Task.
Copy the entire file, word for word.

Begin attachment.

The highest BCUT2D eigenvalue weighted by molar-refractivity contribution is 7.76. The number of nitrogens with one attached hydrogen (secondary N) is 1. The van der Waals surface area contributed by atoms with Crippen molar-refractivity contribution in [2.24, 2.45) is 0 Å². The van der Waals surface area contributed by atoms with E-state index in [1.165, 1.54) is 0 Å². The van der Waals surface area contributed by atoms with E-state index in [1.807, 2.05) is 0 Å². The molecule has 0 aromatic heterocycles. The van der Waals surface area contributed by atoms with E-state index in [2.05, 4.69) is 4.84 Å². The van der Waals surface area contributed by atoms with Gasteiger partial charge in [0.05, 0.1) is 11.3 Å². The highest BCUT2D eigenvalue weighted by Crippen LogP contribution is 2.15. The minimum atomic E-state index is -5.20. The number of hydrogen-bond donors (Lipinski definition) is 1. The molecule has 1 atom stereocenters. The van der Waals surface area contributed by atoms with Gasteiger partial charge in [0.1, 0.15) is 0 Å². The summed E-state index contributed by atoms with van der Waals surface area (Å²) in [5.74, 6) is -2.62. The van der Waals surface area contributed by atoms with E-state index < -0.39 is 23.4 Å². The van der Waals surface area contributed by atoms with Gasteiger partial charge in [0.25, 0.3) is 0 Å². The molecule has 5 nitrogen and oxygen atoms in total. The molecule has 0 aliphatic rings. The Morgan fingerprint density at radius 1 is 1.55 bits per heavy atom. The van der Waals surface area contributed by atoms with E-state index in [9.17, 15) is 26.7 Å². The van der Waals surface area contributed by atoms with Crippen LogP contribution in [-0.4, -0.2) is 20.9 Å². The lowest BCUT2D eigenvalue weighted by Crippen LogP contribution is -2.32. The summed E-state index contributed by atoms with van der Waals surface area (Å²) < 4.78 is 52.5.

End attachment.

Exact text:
The highest BCUT2D eigenvalue weighted by molar-refractivity contribution is 7.76. The number of nitrogens with one attached hydrogen (secondary N) is 1. The van der Waals surface area contributed by atoms with Crippen molar-refractivity contribution in [2.24, 2.45) is 0 Å². The van der Waals surface area contributed by atoms with E-state index in [1.165, 1.54) is 0 Å². The van der Waals surface area contributed by atoms with E-state index in [1.807, 2.05) is 0 Å². The molecule has 0 aromatic heterocycles. The van der Waals surface area contributed by atoms with E-state index in [2.05, 4.69) is 4.84 Å². The van der Waals surface area contributed by atoms with Gasteiger partial charge in [0.05, 0.1) is 11.3 Å². The highest BCUT2D eigenvalue weighted by Crippen LogP contribution is 2.15. The minimum atomic E-state index is -5.20. The number of hydrogen-bond donors (Lipinski definition) is 1. The molecule has 1 atom stereocenters. The van der Waals surface area contributed by atoms with Gasteiger partial charge in [0.1, 0.15) is 0 Å². The summed E-state index contributed by atoms with van der Waals surface area (Å²) in [5.74, 6) is -2.62. The van der Waals surface area contributed by atoms with E-state index < -0.39 is 23.4 Å². The van der Waals surface area contributed by atoms with Gasteiger partial charge in [0.25, 0.3) is 0 Å². The molecule has 5 nitrogen and oxygen atoms in total. The molecule has 0 aliphatic rings. The Morgan fingerprint density at radius 1 is 1.55 bits per heavy atom. The van der Waals surface area contributed by atoms with E-state index in [9.17, 15) is 26.7 Å². The van der Waals surface area contributed by atoms with Crippen LogP contribution in [-0.4, -0.2) is 20.9 Å². The lowest BCUT2D eigenvalue weighted by Crippen LogP contribution is -2.32. The summed E-state index contributed by atoms with van der Waals surface area (Å²) < 4.78 is 52.5.